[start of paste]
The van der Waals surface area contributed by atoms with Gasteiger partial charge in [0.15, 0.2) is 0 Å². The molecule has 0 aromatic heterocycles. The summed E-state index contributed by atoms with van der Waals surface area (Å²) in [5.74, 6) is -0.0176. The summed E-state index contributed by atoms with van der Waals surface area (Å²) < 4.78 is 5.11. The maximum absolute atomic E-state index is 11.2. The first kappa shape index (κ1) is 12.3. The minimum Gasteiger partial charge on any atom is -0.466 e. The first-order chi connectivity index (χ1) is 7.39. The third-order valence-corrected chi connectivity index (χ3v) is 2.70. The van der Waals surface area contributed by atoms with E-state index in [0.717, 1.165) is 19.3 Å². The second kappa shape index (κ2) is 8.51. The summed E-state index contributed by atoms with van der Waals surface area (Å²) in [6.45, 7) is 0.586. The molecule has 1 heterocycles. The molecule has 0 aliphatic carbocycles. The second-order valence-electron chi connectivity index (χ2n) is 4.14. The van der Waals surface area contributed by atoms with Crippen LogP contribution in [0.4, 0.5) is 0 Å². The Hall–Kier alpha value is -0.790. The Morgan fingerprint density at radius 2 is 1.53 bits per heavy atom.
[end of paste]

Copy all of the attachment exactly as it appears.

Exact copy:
The van der Waals surface area contributed by atoms with Gasteiger partial charge in [0.15, 0.2) is 0 Å². The molecule has 0 aromatic heterocycles. The summed E-state index contributed by atoms with van der Waals surface area (Å²) in [5.74, 6) is -0.0176. The summed E-state index contributed by atoms with van der Waals surface area (Å²) < 4.78 is 5.11. The maximum absolute atomic E-state index is 11.2. The first kappa shape index (κ1) is 12.3. The minimum Gasteiger partial charge on any atom is -0.466 e. The first-order chi connectivity index (χ1) is 7.39. The third-order valence-corrected chi connectivity index (χ3v) is 2.70. The van der Waals surface area contributed by atoms with E-state index in [0.717, 1.165) is 19.3 Å². The second kappa shape index (κ2) is 8.51. The summed E-state index contributed by atoms with van der Waals surface area (Å²) in [6.45, 7) is 0.586. The molecule has 1 heterocycles. The molecule has 0 aliphatic carbocycles. The second-order valence-electron chi connectivity index (χ2n) is 4.14. The van der Waals surface area contributed by atoms with Crippen LogP contribution in [0.4, 0.5) is 0 Å². The Hall–Kier alpha value is -0.790. The Morgan fingerprint density at radius 2 is 1.53 bits per heavy atom.